Every summer, Karama outdoes itself by organizing a summercamp for between 60 and 150 children of Deheishe and the surrounding areas. These camps are educational fun with games, day trips, several workshops as well as educational and recreational activities. The children attend workshops about different topics of their choice. We also have themed days, so that the children learn something new without even noticing. The activities are run not only at Karama, but also in the wider Deheishe and Bethlehem area, taking advantage of the space various parks offer. These summercamps wouldn't be possible without the efforts and hard work of our Palestinian volunteers, who are the main organizers.

Find out more about our previous summercamps below!

Summercamp 2010

Our 2010 annual summer camp was a boatload of fun and encompassed all of our local volunteers, as well as our international volunteers. We had over 75 participants, aged between 10-15, at our welcoming location. The children had the opportunity to express themselves creatively, athletically, and socially.

A variety of activities were organized, including separation into majmuww'a (Arabic for groups), where each group had a theme song. In addition, we utilized our volunteers’ creativity and played games like bowling, pop-the-balloon-on-the-person's-leg, and find the coin in the flour. On the creative side of things, the children had the opportunity to paint and draw with a variety of mediums including standard oil paints, crayon, colored pencil, and graphite pencil.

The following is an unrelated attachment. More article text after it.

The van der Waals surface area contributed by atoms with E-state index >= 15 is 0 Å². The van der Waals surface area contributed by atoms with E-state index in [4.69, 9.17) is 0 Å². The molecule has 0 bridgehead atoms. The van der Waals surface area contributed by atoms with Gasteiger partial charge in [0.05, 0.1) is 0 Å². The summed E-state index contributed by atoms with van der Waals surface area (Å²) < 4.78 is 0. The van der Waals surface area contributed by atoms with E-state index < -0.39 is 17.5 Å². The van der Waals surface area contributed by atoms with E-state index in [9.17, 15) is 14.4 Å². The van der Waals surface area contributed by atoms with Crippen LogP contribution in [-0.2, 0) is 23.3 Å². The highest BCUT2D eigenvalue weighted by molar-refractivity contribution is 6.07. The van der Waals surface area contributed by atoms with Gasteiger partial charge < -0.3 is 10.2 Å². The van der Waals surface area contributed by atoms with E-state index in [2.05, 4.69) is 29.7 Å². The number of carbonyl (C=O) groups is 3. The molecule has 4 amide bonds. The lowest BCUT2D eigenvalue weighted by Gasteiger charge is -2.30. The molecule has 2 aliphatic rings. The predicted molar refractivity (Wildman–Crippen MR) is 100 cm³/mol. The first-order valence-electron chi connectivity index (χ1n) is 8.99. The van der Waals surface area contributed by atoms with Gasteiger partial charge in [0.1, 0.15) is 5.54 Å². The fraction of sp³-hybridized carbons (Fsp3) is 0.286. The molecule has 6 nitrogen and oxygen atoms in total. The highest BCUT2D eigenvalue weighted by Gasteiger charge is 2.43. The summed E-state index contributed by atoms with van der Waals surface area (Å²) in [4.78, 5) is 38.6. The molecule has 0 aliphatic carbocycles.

During the second week of the camp, the campers also had the opportunity to leave Deheishe to swim, a rare treat!

Huda Ghalya Summercamp 2006

"The war goes on around us and the children and youth of Karama are noticeably affected- if we get the chance to look beyond the jokes and smiling faces that they usually offer us. One person that has etched herself into everyone’s conscience, is the girl who had her entire family killed by an Israeli rocket while they were having a picnic on the beach in Gaza. Her terrified face and loud pleading to them to come back to her and to forgive her if she had done something wrong, is difficult to suppress from our conscience.

This year’s Summer Academy was dedicated to all the children who suffer the violence and subordination that are consequences of an occupation. There has been a discussion whether or not we should proceed with the planned activities despite the tragic circumstances in Palestine and Lebanon, and we argued that it will somehow be a double punishment for the youth if the normal “treat” of the annual Summer Academy would be changed too much. We believe they will be strengthened by knowledge along with games and fun.

The Summer Academy has been planned and accomplished despite the small means Karama had for this event. We tried to make the most of the money and time and feel that we managed to give the youth both recreational time, as well as valuable learning experience.

The activities have mainly taken place outdoors and in various parks around Bethlehem and Deheishe. The structure of the Summer Academy followed a similar one to previous years, with some minor changes. The youth started by dividing themselves into the two groups Media-Democracy and Social Knowledge. They were then given introductions to the topics. A part of the workshop time was spent playing Problem-Solving and Ice-Breaking games. This was to strengthen the feeling of belonging as well as recharging their batteries.